Estate planning should be part of planning for retirement
Nevada residents might agree that planning for retirement brings up images of lazing by the pool, taking fun trips and spending time with grandchildren. Many people do not want to consider the other facet of planning for retirement that is important for them and their families — estate planning. No one wants to contemplate death while planning for the so-called golden years, but family members will be grateful when the time comes.
Creating an estate plan not only allows Nevada residents to control who receives their assets after death, but also provides them with the ability to control how those assets are distributed. However, death is not the only eventuality for which estate planning provides. The possibility of becoming incapacitated and being unable to make decisions for themselves necessitates a different set of documents, such as powers of attorney and medical directives.
Because life is unpredictable, anyone 18 years and older should have at least a basic estate plan. Parents should also have at least a will since a guardian of any minor children can be appointed in that document. It is not necessary to be rich or own many assets in order to have a plan.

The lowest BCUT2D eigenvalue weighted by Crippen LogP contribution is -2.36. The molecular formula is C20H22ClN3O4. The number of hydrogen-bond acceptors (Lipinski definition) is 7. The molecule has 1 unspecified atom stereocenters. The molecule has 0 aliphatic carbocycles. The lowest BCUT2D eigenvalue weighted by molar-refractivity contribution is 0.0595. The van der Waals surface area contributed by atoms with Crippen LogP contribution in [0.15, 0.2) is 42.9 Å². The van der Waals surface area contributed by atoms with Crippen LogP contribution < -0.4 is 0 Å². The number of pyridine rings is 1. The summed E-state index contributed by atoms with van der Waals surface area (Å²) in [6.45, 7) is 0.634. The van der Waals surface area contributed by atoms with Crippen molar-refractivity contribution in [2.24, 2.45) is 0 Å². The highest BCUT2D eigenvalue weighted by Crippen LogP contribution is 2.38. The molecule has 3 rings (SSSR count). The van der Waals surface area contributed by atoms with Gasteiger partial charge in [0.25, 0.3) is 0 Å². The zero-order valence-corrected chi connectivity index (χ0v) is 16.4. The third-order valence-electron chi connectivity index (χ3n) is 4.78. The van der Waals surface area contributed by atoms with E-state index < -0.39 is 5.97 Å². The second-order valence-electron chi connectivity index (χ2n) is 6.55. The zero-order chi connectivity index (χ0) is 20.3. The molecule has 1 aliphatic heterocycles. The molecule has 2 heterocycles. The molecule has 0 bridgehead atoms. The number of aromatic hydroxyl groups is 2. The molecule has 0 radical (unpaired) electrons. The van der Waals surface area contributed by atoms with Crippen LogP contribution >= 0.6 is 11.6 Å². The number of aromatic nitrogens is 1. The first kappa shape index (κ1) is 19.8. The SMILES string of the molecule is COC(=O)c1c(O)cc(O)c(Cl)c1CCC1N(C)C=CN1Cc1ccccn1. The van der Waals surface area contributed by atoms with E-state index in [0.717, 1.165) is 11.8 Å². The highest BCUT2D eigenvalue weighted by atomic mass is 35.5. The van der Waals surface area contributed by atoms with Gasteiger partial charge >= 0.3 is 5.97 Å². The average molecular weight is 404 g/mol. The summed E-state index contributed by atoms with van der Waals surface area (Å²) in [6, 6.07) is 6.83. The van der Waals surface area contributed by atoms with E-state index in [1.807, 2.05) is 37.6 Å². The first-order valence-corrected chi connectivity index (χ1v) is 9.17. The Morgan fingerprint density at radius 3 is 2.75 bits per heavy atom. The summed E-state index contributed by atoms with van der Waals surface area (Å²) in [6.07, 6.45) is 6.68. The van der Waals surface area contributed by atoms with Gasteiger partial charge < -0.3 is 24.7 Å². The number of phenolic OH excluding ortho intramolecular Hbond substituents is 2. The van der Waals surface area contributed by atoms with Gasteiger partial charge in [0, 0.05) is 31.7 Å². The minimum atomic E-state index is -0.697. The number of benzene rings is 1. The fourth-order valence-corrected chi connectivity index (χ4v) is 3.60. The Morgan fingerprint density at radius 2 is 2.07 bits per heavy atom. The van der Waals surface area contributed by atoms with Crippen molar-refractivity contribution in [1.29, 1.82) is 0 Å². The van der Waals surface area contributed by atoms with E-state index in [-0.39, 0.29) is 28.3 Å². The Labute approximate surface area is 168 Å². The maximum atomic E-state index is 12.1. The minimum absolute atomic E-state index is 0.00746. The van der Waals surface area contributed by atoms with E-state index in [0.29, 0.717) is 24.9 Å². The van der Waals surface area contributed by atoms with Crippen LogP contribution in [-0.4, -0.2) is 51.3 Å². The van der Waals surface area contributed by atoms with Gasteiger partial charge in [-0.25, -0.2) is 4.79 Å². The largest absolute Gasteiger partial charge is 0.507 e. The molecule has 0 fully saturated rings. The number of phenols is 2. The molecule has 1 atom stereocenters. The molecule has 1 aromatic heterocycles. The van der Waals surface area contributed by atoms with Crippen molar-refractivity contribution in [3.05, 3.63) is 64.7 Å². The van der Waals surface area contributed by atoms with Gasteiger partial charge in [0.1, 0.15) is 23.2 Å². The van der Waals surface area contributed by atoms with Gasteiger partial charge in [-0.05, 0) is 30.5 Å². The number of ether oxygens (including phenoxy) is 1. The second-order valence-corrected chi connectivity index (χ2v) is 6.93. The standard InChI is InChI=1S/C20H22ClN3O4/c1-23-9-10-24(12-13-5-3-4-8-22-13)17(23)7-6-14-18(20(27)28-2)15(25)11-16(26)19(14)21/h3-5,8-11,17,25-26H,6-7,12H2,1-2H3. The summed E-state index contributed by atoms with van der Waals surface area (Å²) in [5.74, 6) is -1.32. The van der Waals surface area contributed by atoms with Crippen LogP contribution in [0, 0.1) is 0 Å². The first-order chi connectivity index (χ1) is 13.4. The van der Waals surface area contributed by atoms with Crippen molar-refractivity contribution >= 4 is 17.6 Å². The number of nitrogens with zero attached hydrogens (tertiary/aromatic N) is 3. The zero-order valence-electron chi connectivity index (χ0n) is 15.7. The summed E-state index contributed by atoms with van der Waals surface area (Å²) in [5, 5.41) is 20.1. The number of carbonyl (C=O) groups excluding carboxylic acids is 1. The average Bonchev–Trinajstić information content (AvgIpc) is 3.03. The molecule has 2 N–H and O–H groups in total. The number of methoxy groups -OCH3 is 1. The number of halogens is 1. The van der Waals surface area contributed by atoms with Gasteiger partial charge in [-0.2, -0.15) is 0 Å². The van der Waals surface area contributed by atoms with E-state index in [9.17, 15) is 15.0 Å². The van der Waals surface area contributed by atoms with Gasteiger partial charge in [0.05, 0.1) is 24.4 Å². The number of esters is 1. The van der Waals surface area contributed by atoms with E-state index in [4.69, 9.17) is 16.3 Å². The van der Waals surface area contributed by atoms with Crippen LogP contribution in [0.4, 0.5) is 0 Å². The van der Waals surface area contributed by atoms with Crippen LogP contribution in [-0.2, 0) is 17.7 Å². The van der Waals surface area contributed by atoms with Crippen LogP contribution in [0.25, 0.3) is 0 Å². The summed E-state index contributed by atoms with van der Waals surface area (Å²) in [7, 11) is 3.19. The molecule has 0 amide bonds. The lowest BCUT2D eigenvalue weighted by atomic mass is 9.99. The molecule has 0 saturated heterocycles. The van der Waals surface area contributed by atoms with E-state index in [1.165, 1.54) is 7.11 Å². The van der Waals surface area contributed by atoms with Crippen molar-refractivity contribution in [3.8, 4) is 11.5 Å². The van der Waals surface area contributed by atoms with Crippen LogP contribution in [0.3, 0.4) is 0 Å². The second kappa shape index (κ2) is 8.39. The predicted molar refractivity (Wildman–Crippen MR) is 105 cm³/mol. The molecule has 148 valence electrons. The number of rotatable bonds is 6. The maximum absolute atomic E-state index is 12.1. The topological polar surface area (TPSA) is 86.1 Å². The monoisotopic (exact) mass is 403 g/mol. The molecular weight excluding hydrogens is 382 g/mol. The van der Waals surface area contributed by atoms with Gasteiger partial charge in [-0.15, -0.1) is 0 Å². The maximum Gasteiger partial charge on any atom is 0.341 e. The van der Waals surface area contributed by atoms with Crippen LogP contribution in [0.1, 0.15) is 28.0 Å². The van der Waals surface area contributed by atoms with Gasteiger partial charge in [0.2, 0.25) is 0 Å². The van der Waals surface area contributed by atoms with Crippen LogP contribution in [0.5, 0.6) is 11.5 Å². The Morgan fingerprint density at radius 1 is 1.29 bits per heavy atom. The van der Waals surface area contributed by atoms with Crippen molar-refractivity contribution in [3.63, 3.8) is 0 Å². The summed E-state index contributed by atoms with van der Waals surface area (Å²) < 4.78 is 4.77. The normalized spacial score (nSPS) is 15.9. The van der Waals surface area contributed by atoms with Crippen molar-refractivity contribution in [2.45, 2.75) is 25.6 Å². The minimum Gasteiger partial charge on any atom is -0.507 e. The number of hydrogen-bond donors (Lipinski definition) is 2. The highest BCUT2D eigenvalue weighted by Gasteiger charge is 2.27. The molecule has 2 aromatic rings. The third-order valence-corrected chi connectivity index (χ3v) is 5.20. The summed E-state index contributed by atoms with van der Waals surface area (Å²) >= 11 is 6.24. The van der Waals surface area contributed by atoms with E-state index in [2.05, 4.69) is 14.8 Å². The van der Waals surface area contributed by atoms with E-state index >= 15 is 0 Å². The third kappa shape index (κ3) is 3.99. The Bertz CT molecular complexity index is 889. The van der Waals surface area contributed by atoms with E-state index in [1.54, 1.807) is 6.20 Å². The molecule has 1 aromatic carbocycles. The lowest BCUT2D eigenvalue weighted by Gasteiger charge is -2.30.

Every individual has different desires for how to spend the retirement years, and he or she should plan for them. Estate planning is just the part of retirement planning that is often considered to be more for family members since it could save them time and money in probate court. The incapacitation or death of a loved one is stressful enough without having to guess what he or she would have wanted. Furthermore, an estate plan can eliminate — or at least minimize — the development of any rifts between surviving family members.
Source: federalnewsradio.com, “Estate vs. retirement planning: You bet your life, literally!“, Mike Causey, Feb. 3, 2016